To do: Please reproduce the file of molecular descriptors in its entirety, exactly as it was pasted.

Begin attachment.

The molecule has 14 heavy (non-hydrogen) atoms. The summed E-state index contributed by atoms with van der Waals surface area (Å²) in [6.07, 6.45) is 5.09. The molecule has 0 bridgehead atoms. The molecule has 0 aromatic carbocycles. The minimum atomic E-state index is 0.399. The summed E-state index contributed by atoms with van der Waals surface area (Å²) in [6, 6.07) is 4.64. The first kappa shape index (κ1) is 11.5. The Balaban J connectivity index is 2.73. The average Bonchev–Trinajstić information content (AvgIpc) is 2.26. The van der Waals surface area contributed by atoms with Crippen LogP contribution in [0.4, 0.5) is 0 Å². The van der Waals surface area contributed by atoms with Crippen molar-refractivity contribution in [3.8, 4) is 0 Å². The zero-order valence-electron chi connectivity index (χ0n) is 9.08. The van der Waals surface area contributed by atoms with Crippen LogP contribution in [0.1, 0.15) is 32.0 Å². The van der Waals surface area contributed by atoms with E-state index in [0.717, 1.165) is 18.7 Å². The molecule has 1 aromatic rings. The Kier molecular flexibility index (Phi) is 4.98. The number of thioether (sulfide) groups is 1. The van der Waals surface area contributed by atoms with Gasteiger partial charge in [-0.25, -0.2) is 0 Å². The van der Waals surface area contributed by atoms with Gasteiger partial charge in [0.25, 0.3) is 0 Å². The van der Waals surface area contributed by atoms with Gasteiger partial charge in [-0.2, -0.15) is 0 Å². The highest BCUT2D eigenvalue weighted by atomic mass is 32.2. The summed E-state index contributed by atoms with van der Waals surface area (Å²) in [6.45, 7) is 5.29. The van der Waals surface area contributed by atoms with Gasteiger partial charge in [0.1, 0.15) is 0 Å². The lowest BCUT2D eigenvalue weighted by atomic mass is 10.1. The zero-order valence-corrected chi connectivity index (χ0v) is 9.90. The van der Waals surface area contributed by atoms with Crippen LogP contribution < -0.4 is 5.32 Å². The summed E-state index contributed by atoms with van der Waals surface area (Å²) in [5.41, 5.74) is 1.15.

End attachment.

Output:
The molecule has 14 heavy (non-hydrogen) atoms. The summed E-state index contributed by atoms with van der Waals surface area (Å²) in [6.07, 6.45) is 5.09. The molecule has 0 bridgehead atoms. The molecule has 0 aromatic carbocycles. The minimum atomic E-state index is 0.399. The summed E-state index contributed by atoms with van der Waals surface area (Å²) in [6, 6.07) is 4.64. The first kappa shape index (κ1) is 11.5. The Balaban J connectivity index is 2.73. The average Bonchev–Trinajstić information content (AvgIpc) is 2.26. The van der Waals surface area contributed by atoms with Crippen LogP contribution in [0.4, 0.5) is 0 Å². The van der Waals surface area contributed by atoms with Crippen molar-refractivity contribution in [3.8, 4) is 0 Å². The zero-order valence-electron chi connectivity index (χ0n) is 9.08. The van der Waals surface area contributed by atoms with Crippen LogP contribution in [0.1, 0.15) is 32.0 Å². The van der Waals surface area contributed by atoms with E-state index in [0.717, 1.165) is 18.7 Å². The molecule has 1 aromatic rings. The Kier molecular flexibility index (Phi) is 4.98. The number of thioether (sulfide) groups is 1. The van der Waals surface area contributed by atoms with Gasteiger partial charge in [-0.25, -0.2) is 0 Å². The van der Waals surface area contributed by atoms with Gasteiger partial charge in [0.25, 0.3) is 0 Å². The van der Waals surface area contributed by atoms with Gasteiger partial charge in [-0.2, -0.15) is 0 Å². The highest BCUT2D eigenvalue weighted by atomic mass is 32.2. The summed E-state index contributed by atoms with van der Waals surface area (Å²) in [6.45, 7) is 5.29. The van der Waals surface area contributed by atoms with Gasteiger partial charge in [0.1, 0.15) is 0 Å². The lowest BCUT2D eigenvalue weighted by atomic mass is 10.1. The zero-order valence-corrected chi connectivity index (χ0v) is 9.90. The van der Waals surface area contributed by atoms with Crippen LogP contribution < -0.4 is 5.32 Å². The summed E-state index contributed by atoms with van der Waals surface area (Å²) in [5.41, 5.74) is 1.15.